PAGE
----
Children's museums connect across oceans using art
The unveiling of a mural last week at ImagineU Interactive Children’s Museum in Visalia has put the city on the international children’s map.
ImagineU director Peter Sodhy said he has been working on plans for the mural for eight years.
“It’s proof of (the) concept that museums can all work together and don’t have to spend a lot of money,” he said. “There’s going to be a lot more of this to come.”
The mural is composed of five panels painted at children’s museums in Australia, El Salvador, Germany, Nigeria and Visalia.
It’s proof of (the) concept that museums can all work together and don’t have to spend a lot of money.
Peter Sodhy, ImagineU Children’s Museum
Images of each panel were scanned and transmitted to the museums. They were printed onto vinyl panels locally and hung together as one mural.
The murals were all unveiled Wednesday, the International Day of Peace, which is fitting because the theme of the mural is world peace.
Worldwide, 337 children worked on the five panels. On the back of each panel are photos of the children.
“I’ve always felt kids need to interact with kids from other places,” Sodhy said. “We really need to expand our kids’ horizons.”
Luckily, children’s museums are places where new ideas are welcome, Sodhy said.
“I contacted each museum out of the blue,” he said. “They all liked the concept. Ninety-nine percent of the communication was by email.”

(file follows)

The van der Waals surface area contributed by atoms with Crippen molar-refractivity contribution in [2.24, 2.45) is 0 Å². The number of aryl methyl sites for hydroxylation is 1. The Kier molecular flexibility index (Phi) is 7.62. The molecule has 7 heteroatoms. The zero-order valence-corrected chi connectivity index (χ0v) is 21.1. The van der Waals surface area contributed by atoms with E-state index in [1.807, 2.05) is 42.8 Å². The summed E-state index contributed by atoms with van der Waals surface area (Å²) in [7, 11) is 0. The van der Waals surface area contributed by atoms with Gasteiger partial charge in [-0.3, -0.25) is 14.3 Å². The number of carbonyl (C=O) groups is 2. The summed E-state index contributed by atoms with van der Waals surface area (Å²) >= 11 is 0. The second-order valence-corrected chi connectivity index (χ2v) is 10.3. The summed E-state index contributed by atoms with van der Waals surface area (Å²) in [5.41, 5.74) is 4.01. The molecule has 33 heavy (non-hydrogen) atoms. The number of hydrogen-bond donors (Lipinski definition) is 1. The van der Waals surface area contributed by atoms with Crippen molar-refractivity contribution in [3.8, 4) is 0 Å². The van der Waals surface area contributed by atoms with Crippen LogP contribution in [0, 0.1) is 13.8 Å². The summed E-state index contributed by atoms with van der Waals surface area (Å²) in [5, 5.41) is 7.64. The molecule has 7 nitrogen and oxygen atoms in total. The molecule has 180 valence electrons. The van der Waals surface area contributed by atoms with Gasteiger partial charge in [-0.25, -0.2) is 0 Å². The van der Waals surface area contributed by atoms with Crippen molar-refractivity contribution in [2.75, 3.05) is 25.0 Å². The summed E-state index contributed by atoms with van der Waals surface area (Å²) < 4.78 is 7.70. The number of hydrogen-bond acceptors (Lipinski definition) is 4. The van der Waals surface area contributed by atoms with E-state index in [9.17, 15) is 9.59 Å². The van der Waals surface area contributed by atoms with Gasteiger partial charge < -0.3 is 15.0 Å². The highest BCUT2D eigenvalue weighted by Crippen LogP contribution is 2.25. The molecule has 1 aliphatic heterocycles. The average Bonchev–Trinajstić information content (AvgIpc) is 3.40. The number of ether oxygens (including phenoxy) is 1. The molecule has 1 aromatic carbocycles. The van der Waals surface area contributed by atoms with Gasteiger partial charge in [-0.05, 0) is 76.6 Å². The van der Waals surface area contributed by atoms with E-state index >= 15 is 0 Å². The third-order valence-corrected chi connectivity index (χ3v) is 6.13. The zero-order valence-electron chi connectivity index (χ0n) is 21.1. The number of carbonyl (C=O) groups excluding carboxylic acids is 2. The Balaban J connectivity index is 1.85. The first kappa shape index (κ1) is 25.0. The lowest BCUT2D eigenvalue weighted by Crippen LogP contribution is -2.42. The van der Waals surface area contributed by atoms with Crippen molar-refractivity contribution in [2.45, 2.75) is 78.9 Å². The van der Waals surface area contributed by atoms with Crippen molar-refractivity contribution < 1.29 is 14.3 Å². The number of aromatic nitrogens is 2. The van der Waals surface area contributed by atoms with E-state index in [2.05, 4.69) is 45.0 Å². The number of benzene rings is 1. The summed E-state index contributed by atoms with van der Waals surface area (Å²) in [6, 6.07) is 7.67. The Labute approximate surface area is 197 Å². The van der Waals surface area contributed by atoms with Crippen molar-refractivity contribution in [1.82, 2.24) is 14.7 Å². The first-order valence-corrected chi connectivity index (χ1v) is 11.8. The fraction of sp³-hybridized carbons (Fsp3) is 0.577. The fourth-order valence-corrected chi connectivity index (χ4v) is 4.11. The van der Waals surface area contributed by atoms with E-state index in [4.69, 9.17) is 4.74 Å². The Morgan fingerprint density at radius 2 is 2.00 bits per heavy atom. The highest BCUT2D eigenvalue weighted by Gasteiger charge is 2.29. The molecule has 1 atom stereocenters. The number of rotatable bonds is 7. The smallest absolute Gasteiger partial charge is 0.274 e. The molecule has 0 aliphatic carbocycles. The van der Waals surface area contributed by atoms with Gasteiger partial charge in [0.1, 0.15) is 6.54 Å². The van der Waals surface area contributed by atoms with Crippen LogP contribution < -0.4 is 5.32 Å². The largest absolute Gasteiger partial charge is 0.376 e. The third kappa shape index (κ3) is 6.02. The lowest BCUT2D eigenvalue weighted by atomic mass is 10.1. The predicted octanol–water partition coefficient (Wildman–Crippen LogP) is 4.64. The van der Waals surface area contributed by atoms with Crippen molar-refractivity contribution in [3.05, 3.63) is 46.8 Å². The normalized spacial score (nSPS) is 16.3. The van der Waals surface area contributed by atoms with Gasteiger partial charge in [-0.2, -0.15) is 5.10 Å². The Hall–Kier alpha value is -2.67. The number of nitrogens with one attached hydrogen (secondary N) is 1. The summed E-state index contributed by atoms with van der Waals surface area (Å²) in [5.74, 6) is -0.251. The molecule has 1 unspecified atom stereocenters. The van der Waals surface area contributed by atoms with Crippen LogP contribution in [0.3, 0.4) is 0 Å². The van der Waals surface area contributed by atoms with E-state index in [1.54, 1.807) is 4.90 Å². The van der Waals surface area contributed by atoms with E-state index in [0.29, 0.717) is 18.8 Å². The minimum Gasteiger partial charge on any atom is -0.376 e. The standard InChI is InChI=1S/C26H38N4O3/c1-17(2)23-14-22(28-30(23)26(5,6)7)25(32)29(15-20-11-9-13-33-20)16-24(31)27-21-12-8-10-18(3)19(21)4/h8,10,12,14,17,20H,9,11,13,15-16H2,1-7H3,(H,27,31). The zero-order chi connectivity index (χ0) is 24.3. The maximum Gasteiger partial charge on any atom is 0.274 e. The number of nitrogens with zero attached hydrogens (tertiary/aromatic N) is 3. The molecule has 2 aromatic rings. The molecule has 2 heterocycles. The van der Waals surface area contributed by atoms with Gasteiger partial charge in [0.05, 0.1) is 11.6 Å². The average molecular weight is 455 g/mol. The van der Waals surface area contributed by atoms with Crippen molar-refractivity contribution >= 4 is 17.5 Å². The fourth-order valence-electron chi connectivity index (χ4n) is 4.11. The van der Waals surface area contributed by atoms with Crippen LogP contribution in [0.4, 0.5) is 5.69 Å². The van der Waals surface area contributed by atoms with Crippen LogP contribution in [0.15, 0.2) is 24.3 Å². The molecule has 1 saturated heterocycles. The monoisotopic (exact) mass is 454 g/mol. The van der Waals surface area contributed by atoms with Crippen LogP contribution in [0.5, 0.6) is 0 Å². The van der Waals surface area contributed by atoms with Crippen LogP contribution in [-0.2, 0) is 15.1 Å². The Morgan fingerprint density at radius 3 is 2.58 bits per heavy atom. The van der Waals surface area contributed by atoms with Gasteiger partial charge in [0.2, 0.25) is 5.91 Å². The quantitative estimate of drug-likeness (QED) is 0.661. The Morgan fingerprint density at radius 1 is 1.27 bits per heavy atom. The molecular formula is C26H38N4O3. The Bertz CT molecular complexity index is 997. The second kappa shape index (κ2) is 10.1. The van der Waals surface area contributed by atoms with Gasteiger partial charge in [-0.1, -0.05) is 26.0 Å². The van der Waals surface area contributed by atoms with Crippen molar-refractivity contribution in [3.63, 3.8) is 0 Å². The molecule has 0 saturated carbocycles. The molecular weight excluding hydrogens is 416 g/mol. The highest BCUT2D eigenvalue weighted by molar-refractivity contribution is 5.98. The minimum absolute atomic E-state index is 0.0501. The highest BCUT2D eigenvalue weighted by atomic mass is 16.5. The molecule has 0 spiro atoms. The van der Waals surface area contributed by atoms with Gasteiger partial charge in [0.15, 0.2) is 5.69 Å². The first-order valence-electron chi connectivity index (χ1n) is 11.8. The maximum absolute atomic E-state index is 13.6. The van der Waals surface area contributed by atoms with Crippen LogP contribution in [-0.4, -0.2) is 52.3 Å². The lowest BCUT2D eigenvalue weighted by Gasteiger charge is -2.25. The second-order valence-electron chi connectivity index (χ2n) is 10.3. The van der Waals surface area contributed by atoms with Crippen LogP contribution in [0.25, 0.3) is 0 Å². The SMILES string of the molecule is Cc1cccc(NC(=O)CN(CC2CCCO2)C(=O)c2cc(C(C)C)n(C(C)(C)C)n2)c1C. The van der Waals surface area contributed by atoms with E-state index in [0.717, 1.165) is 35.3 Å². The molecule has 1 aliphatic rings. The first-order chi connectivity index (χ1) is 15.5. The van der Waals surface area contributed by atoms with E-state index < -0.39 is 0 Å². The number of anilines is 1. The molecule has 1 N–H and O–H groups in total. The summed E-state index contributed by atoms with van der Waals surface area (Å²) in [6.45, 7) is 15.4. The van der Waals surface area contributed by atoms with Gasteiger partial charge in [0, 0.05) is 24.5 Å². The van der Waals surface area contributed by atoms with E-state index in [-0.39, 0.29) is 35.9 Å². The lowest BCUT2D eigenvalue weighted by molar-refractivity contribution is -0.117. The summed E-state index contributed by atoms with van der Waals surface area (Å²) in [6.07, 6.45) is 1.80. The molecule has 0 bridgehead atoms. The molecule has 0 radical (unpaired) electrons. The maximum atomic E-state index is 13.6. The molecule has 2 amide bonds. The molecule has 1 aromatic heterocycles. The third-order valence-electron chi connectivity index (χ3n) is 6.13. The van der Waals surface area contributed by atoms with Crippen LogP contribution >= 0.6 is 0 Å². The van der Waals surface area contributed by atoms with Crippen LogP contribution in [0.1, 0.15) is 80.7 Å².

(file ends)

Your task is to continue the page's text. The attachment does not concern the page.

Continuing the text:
He estimated it cost about $3,000 to make the project happen in Visalia. Photographer Tim Fleming of Clovis transferred the images from each museum to vinyl for the ImagineU exhibit.
Sodhy supplied the panel dimensions – 6 feet tall by 3 feet wide – and each museum came up with its own design.
In Visalia, senior docent Maddie Pullen designed the ImagineU panel that depicts the world’s continents.
Using colors, dozens of children put their thumbprints on each continent to show the idea of “from many colors – one.”
The mural is on permanent display at ImagineU, 210 N. Tipton St., Visalia.
GOOD CITIZEN: Paul Geiger of Visalia received a Citizen Award last week from the Fresno and Madera Counties Police Chiefs Association, presented to him by Fresno Police Chief Jerry Dyer.
Geiger was watching TV news when he saw the story about Jason Collins of Fresno, who was hit by a drunken driver while riding his motorcycle and ended up in the hospital for weeks.
Surgeons had to amputate his leg.
He required a prosthetic leg to walk again, but there was a problem. His insurance wouldn’t pay for it.
Geiger figured he could help because he owns Geiger Prosthetics and Orthotics in Visalia.
Using spare parts he had and some custom parts, he could create a prosthetic leg that would do the job – and do it for free.
“It’s not a whole lot of money out of my pocket to give a guy his life back,” Geiger said.
In the end, the insurance company came through and Geiger ended up using all new parts to make the prosthetic.
RESPITE HOUSE: The Rotary Respite House in Visalia held its grand opening last week.
The house, a few blocks from Kaweah Delta Medical Center, is a place where families with a loved one in the hospital can stay for free.
It’s a nice duplex: One unit has three bedrooms, the other has two bedrooms, and both have two bathrooms, a kitchen and a laundry room.
The Visalia Rotary Community Foundation built the home. The hospital is renting it for $1 a year and handling the requests for use.
Major donors include the Sharon and Mark Fisher family and the Mike and Eric Shannon family, both of Visalia.